How is it Treated?
FAI is initially treated with therapy and injections but if it appears structural damage is occurring or you are not improving with nonsurgical management of the problem, hip arthroscopy is a highly successful way of treating this problem. The decision to consider surgery depends in part on your response to therapy as well as the severity of your hip pathology for which an MRI is typically obtained.
What type of surgery is Recommended for FAI?
Dr. Silas may recommend hip arthroscopy to treat your FAI. Arthroscopic treatment of hip disorders has evolved dramatically in the last 10 years and this less invasive procedure allows us to reshape the ball and the cup to treat FAI. Timely treatment can prevent premature development of hip arthritis. Labral tears can be treated with direct arthroscopic repair techniques or with labral reconstruction which requires a donor graft to reconstruct the labrum. Dr. Silas has been on the leading edge of this revolution in surgical treatment of hip pain and is one of the few surgeons in Michigan performing not only hip arthroscopy but complete labral reconstruction. She sees many patients in the Midwest who have had a prior unsuccessful hip arthroscopy or who have irreparable damage of their labrum. Our goal with all patients is to preserve your native joint, however in some patients with advanced arthritis, hip arthroscopy may not help. In these patients, a total hip replacement is an excellent option for eliminating pain and restoring function.
What is Arthroscopic Labral Reconstruction of the Hip?
The hip is a ball and socket joint with a hard-rubbery “O-ring” known as the labrum that provides stability and seals the hip joint. Preservation of the hip labrum has been increasingly identified as vital to preservation of the hip joint, maintenance of an active lifestyle and avoidance of hip replacement. In the early years of hip arthroscopy, our abilities were limited to removal of damaged labral tissue which was an excellent short-term solution but its results did not stand up to longer term improvement. Hip arthroscopists began to innovate methods of repairing rather than removing the labrum. This requires the labral tissue to be healthy with a well-maintained blood supply; when these factors are favorable, repair of the acetabular (hip socket) labrum is typically highly successful.
Dr. Silas and other hip surgeons now recognize a subset of patients who have little arthritis but very poor labral tissue. In these patients, simple removal of the labrum could accelerate the development of arthritis but the tissue is too poor to perform an adequate repair. In fact, simple removal of labral tissue is a leading cause of failed hip arthroscopy–it is also one of the most common reasons patients are referred to her. She now is one of the few surgeons in Michigan to preserve the hip joint by way of a reconstruction of the labrum.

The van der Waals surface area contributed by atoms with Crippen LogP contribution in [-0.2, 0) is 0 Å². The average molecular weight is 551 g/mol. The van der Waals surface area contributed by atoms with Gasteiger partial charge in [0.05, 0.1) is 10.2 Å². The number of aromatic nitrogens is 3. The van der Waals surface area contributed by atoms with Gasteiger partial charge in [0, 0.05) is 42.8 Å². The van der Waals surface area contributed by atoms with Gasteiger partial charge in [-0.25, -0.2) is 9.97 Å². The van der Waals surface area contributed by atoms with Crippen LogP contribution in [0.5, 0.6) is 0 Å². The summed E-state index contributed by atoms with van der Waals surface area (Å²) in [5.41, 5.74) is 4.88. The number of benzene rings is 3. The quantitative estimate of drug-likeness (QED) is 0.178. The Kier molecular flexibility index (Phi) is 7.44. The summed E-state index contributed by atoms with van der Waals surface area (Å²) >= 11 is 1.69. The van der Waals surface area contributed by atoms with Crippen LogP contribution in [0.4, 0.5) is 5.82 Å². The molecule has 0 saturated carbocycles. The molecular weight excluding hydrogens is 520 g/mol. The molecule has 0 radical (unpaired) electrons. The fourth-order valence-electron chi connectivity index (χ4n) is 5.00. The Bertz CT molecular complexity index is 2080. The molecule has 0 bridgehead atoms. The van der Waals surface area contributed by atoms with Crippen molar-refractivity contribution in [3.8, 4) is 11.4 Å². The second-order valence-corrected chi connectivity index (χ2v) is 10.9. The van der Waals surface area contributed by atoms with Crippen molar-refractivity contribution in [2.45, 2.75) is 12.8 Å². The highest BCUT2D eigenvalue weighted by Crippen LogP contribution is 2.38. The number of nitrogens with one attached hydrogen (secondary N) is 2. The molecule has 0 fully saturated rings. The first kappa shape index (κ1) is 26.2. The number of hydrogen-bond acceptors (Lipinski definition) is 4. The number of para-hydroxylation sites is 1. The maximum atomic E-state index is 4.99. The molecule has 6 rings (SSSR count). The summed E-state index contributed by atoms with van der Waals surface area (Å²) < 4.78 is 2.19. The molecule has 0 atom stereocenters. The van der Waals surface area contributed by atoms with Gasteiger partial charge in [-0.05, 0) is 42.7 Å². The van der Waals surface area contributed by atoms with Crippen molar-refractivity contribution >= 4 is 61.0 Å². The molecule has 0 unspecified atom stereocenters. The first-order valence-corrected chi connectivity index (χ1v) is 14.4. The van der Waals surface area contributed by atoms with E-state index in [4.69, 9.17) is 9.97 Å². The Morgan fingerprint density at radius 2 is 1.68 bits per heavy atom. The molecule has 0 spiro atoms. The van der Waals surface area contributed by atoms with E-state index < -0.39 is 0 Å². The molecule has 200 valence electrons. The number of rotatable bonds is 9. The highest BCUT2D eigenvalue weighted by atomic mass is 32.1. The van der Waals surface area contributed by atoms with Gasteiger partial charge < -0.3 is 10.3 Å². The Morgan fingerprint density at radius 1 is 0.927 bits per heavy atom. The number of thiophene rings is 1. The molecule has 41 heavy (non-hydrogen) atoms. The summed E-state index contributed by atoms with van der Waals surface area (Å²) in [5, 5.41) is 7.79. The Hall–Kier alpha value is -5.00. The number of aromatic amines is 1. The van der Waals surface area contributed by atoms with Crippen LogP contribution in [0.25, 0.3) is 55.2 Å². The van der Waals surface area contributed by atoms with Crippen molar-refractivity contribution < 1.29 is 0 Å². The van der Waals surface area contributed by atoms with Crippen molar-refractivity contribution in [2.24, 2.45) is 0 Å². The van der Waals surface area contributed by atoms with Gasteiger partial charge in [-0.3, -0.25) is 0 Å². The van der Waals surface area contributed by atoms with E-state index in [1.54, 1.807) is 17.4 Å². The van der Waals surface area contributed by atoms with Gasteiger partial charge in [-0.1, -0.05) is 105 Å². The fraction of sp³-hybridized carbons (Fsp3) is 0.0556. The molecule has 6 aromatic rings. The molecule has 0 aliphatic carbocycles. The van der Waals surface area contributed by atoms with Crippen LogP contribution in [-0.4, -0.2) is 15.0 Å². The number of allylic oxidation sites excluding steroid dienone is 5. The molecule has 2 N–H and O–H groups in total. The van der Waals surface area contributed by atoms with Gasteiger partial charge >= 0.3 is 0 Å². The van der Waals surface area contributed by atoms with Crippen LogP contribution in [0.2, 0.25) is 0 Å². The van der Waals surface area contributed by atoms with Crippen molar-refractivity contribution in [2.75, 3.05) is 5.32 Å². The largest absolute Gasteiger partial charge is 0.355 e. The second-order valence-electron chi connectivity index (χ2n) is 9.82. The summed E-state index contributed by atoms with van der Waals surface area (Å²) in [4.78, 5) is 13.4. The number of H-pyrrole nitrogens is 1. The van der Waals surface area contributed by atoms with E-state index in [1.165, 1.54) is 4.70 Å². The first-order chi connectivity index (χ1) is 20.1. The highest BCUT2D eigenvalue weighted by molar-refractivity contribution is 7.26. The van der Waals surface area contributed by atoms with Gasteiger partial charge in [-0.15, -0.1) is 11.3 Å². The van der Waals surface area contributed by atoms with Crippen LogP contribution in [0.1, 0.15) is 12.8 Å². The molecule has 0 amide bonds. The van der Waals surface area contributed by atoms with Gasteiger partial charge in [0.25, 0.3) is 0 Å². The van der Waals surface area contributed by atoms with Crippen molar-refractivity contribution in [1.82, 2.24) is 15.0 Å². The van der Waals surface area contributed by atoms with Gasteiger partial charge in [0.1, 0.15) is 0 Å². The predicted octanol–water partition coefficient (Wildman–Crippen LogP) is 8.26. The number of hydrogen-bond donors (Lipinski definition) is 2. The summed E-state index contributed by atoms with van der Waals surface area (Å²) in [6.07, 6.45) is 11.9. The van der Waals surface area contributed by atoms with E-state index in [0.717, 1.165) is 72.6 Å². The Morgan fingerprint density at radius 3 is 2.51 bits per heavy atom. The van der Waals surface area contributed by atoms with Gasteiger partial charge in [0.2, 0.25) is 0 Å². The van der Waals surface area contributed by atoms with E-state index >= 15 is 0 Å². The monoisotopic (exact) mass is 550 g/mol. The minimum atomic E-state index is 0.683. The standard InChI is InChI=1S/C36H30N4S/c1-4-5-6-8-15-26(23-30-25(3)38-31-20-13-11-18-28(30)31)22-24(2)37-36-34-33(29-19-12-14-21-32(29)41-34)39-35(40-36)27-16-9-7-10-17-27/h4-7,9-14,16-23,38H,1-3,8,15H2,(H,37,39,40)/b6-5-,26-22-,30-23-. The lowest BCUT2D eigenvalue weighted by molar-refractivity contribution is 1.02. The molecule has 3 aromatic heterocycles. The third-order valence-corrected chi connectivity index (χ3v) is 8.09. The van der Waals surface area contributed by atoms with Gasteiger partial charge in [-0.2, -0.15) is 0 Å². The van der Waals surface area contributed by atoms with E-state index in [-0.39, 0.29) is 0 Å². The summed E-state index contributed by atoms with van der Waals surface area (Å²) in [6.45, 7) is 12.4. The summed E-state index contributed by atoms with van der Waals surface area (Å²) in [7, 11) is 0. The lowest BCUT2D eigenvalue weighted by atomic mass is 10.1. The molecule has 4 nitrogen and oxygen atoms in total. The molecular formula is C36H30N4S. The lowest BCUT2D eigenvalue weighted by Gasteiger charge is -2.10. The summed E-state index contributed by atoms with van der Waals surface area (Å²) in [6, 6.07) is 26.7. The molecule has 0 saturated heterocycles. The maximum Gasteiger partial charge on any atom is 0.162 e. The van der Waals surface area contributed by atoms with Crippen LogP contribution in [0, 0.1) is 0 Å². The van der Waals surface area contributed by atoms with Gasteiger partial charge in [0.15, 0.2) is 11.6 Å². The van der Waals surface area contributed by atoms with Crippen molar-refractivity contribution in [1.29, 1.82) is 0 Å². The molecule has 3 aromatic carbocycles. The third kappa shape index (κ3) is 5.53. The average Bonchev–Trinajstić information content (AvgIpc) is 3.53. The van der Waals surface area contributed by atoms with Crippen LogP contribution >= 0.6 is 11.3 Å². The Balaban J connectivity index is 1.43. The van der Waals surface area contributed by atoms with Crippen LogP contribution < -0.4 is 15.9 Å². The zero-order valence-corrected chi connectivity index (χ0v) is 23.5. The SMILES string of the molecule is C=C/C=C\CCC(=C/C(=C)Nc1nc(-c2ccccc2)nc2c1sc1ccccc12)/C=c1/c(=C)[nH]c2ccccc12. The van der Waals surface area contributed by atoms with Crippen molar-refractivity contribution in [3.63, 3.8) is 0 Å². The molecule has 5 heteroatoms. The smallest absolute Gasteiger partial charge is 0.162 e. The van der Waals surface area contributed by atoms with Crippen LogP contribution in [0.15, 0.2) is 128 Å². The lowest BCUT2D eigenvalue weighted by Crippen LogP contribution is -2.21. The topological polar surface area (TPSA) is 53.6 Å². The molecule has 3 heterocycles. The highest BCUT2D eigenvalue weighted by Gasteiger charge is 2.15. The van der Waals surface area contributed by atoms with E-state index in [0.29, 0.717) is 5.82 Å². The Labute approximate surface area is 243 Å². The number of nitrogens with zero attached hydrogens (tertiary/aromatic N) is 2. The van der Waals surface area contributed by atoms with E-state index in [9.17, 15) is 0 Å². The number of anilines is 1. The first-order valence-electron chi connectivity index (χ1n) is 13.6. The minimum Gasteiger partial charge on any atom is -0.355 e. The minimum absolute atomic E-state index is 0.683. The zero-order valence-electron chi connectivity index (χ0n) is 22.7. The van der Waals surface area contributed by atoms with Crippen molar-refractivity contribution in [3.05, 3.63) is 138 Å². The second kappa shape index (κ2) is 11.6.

What type of surgery is Labral Reconstruction?
In these procedures, donor tissue is fashioned into a labrum and inserted and secured to the hip socket arthroscopically. This is an outpatient surgery done through small, arthroscopic incisions. The recovery requires several weeks of crutches and full recovery takes several months but the restoration of normal hip anatomy in those with poor labral tissue can add years to the lifespan of the hip joint.
Am I a candidate for Labral Reconstruction of the Hip?
For simpler tears of the labrum, repair of your native labrum may be the best option. However, if your tissue is poor, labral reconstruction is an excellent option. Frequently, the decision to repair or reconstruct is an intraoperative decision. Fortunately Dr. Silas is one of the few hip surgeons in Michigan performing both types of procedures and she will perform whichever option will be best for the longterm health of your hip.
Our goal with all patients is to preserve their hip joint. In some situations the severity of arthritis makes this impossible. For these patients, a total hip replacement is an excellent option for eliminating pain and restoring function.